With over 34 million people in the United States diagnosed with diabetes and another 88 million at risk for developing type 2 diabetes, November is the month set aside to recognize the impact of this disease in our country. We bring the spotlight on prevention, management and advocating what is needed to improve the lives of those living with or at high risk of developing diabetes.

Diabetes is a condition in which there is too much glucose (sugar) in the blood which can harm the body over time. The most common form of diabetes is type 2, a condition in which the body is still making a hormone called insulin, but the blood sugar is still high. Diagnosing this form of diabetes can start with a simple risk test. Check out www.doihaveprediabetes.org to see your score.

If your score is high on the risk test, talk to your provider about ordering a blood test to check to see if you have diabetes. A common test used to diagnose diabetes is called a Hemoglobin A1c. It can show results of your average blood glucose over the last 2-3 months. If it is 6.5 percent or more, a person is usually diagnosed with diabetes. If the result is between 5.7-6.4 percent, the provider may diagnose you with prediabetes. If your result is in the prediabetes range, there are things you can do to prevent type 2 diabetes. Studies showed modest weight loss (if needed) and including 150 minutes of physical activity per week, such as walking, led to a 58 percent reduction in developing type 2 diabetes.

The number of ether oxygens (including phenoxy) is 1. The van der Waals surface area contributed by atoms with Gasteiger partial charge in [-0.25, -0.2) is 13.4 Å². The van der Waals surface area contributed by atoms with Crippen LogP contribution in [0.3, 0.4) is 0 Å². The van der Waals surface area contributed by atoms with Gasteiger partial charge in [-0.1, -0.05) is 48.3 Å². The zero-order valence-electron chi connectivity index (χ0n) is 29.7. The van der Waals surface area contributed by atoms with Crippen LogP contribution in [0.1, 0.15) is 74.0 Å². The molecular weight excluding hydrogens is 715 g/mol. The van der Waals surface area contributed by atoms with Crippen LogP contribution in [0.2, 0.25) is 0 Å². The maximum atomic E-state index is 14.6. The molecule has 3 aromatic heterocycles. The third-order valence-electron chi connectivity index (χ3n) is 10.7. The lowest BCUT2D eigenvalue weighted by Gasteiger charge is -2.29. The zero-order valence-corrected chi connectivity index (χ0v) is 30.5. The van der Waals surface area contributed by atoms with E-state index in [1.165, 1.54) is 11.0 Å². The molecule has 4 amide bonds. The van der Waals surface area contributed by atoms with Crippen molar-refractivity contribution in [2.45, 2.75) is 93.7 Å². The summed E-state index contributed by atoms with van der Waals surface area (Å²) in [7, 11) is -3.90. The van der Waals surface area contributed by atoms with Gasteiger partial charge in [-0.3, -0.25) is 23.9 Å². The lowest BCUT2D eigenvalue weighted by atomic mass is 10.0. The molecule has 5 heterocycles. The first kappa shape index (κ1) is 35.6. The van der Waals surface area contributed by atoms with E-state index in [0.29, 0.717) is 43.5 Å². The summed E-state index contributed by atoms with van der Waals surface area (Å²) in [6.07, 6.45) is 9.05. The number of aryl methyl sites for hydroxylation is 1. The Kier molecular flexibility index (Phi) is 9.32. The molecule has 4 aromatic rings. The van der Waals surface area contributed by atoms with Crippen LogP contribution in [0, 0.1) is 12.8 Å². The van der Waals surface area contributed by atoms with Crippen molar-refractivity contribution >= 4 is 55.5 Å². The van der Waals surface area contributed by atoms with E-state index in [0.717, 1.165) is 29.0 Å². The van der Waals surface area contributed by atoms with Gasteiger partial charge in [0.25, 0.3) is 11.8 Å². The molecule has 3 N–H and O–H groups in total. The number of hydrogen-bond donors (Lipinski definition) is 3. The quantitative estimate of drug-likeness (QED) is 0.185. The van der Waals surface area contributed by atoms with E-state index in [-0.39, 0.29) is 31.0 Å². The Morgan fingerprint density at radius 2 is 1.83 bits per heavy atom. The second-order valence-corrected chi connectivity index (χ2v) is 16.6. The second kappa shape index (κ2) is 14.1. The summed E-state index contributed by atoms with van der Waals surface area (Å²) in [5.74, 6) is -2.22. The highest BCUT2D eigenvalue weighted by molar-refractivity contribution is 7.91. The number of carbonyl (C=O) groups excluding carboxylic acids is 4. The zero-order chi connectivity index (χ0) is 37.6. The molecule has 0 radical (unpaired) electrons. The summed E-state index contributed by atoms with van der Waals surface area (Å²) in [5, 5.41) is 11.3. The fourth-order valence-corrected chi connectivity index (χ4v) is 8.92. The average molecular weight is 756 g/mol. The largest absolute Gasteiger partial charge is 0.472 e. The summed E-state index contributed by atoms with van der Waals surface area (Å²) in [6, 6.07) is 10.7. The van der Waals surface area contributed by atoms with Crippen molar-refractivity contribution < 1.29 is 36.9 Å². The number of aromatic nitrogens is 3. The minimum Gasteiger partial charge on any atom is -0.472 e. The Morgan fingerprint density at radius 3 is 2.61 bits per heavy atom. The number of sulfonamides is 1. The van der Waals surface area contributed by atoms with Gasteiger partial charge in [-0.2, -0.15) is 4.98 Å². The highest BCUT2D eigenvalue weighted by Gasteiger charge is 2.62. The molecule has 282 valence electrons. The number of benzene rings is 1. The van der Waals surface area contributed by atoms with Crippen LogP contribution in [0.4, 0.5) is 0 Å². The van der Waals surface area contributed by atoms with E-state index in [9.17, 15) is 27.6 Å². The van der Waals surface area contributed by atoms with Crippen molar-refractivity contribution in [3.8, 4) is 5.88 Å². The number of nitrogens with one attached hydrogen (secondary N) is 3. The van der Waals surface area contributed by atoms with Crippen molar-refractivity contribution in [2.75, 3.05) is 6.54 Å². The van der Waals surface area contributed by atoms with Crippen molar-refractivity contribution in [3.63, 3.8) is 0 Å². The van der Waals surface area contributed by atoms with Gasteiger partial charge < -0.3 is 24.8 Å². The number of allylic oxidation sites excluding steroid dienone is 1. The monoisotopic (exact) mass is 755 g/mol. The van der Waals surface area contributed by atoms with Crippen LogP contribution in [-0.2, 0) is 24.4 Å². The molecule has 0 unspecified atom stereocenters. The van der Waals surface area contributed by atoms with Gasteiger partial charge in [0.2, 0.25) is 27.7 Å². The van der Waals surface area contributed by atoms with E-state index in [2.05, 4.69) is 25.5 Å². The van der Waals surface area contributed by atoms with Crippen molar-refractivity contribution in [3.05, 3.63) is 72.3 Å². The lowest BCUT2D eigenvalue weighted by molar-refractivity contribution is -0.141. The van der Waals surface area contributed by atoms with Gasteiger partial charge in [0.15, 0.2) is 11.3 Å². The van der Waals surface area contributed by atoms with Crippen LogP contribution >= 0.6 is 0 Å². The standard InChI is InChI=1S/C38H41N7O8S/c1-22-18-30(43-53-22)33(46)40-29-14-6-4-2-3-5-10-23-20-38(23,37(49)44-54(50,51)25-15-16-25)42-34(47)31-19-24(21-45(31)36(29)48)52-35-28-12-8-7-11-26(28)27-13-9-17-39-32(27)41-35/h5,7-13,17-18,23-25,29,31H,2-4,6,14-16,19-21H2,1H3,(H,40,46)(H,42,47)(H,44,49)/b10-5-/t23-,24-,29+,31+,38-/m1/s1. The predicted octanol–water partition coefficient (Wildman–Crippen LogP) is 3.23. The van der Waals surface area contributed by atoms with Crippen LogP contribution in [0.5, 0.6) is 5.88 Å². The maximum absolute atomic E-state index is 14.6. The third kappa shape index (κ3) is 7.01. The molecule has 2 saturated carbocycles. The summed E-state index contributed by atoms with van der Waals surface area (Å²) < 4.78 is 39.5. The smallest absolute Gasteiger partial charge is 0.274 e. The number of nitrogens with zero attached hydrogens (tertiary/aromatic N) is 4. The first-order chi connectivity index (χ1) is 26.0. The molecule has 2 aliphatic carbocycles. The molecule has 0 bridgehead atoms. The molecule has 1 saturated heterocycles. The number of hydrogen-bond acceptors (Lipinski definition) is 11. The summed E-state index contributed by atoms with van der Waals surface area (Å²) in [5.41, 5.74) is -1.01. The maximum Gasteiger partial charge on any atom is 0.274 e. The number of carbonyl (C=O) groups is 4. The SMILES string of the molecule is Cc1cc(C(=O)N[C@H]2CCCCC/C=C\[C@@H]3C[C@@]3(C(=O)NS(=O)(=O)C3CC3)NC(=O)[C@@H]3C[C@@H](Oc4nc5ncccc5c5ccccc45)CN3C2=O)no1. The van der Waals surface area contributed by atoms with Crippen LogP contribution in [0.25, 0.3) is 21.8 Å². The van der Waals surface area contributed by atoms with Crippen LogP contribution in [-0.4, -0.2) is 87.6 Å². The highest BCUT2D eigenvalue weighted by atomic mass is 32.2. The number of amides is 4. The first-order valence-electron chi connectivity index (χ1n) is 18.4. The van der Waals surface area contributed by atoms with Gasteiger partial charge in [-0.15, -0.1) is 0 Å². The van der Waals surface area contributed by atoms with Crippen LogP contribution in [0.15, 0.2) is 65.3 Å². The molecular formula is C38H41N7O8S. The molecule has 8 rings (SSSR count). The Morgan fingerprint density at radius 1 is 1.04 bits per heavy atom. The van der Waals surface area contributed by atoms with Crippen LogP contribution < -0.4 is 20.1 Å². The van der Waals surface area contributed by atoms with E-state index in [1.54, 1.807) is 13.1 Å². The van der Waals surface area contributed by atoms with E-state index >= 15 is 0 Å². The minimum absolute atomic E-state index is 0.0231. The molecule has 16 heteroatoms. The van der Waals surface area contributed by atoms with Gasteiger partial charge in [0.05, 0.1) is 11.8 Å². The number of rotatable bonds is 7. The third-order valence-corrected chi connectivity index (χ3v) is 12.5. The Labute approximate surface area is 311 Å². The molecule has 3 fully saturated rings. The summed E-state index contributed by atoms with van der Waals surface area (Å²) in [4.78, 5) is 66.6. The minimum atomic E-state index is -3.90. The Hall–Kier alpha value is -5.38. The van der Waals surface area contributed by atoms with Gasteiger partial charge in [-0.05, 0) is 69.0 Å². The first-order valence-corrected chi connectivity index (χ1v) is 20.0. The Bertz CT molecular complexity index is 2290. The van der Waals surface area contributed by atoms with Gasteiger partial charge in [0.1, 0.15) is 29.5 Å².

Another form of diabetes, type 1, is a condition in which the cells that make insulin have been destroyed. A person with type 1 diabetes must administer insulin for their lifetime. Scientists believe genetics and the environment play a role in the development. There is no way to prevent type 1 diabetes. However, there is technology, such as continuous subcutaneous insulin infusion pumps and continuous glucose monitoring systems, and other modalities that can assist someone with the meal to meal, day to day tasks of living with the disease.

Feeling well and preventing chronic health problems from diabetes is the goal of care. Knowing what to eat, being active, monitoring your health, taking medications as prescribed, reducing risks, coping well, and developing problem solving skills lay the foundation to living a healthy life with diabetes.

For more information on preventing diabetes or learning the self-care behaviors to take care of diabetes, call 502-588-4499.

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Article by:

Beth Ackerman, R.D.

Beth Ackerman is a registered dietitian and a certified diabetes educator at the UofL Physicians – Diabetes and Obesity Center. Beth is on the team of educators of the ADA-approved diabetes education team at UofL Physicians. She has counseled people with diabetes for more than 25 years. Ackerman serves as the Diabetes Prevention Program Workgroup co-chair for the Kentucky Diabetes Network and volunteers at Camp Hendon, a diabetes camp for children.

All posts by Beth Ackerman, R.D.
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